kickstarted site

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  11. $  flow  kickstart:site  -­‐-­‐package-­‐key  Neos.Sprint  
    -­‐-­‐site-­‐name  'Neos  Sprint  Nuremberg'  
    Created  .../Sites.xml  
    Created  .../Root.ts2  
    Created  .../Default.html  
    Created  .../NodeTypes.yaml  
    $  flow  site:import  -­‐-­‐package-­‐key  Neos.Sprint  
    Import  of  site  "Neos  Sprint  Nuremberg"  finished.

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  12. Export to the
    site package

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  13. $  flow  site:export  -­‐-­‐package-­‐key  Neos.Sprint  
    All  sites  have  been  exported  to  package  
    "Neos.Sprint".

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  14. $  flow  site:export  -­‐-­‐tidy  -­‐-­‐package-­‐key  Neos.Sprint  
    All  sites  have  been  exported  to  package  
    "Neos.Sprint".

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  15. Use the tidy option if
    you want to be able to
    read diffs between
    states.

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  16. Export to
    standard output

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  17. $  flow  site:export  -­‐-­‐tidy  >  site-­‐export.xml  
    $  flow  site:export  -­‐-­‐tidy  
     
     
     siteResourcesPackageKey="Neos.Sprint"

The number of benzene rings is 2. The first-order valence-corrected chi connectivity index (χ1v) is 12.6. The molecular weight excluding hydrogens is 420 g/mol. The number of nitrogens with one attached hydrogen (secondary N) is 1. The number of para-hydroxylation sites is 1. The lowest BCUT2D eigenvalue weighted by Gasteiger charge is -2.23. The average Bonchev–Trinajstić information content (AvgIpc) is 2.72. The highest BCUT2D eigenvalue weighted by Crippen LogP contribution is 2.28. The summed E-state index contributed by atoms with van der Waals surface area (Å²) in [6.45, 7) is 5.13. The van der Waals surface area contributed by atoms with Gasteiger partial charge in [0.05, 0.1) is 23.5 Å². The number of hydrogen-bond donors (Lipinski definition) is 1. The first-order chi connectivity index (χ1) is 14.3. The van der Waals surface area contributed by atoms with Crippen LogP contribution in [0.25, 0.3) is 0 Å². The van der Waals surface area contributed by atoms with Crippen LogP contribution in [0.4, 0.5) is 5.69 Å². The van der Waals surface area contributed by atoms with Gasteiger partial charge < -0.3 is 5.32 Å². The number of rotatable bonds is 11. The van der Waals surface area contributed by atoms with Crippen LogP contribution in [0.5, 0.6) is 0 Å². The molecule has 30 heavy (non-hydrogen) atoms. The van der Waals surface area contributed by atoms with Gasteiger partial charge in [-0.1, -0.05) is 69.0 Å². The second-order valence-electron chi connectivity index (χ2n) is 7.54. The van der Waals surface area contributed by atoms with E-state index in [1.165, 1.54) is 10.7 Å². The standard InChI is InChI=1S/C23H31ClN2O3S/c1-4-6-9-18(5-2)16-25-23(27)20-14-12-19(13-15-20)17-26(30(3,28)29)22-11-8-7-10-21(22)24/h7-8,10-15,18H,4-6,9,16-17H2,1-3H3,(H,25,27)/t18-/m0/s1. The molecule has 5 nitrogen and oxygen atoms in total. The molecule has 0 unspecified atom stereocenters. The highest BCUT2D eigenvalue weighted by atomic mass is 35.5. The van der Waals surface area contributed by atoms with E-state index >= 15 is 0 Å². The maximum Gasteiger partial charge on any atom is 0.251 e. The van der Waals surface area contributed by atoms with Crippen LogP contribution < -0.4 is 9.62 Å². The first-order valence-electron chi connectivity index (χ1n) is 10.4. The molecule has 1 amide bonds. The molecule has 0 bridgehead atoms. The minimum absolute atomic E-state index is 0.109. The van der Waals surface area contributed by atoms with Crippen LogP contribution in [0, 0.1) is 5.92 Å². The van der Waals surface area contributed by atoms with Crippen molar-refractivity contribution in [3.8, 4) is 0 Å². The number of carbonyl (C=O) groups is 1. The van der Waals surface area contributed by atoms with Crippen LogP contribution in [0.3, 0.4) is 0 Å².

siteNodeName="sprint">  
         
         ef20-­‐9d5e-­‐6fd5578c9713"  nodeName="sprint">  
           nodeType="TYPO3.Neos.NodeTypes:Page"  version="1"  

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  18. Export to a file

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  19. $  flow  site:export  -­‐-­‐filename  site-­‐export.xml  
    All  sites  have  been  exported  to  "site-­‐
    export.xml".

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  20. Export to a package
    or file to have
    resources exported to
    individual files.

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  21. Multiple site exports

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  22. Why would you need
    more than one site
    export in a project?

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  23. Showcase available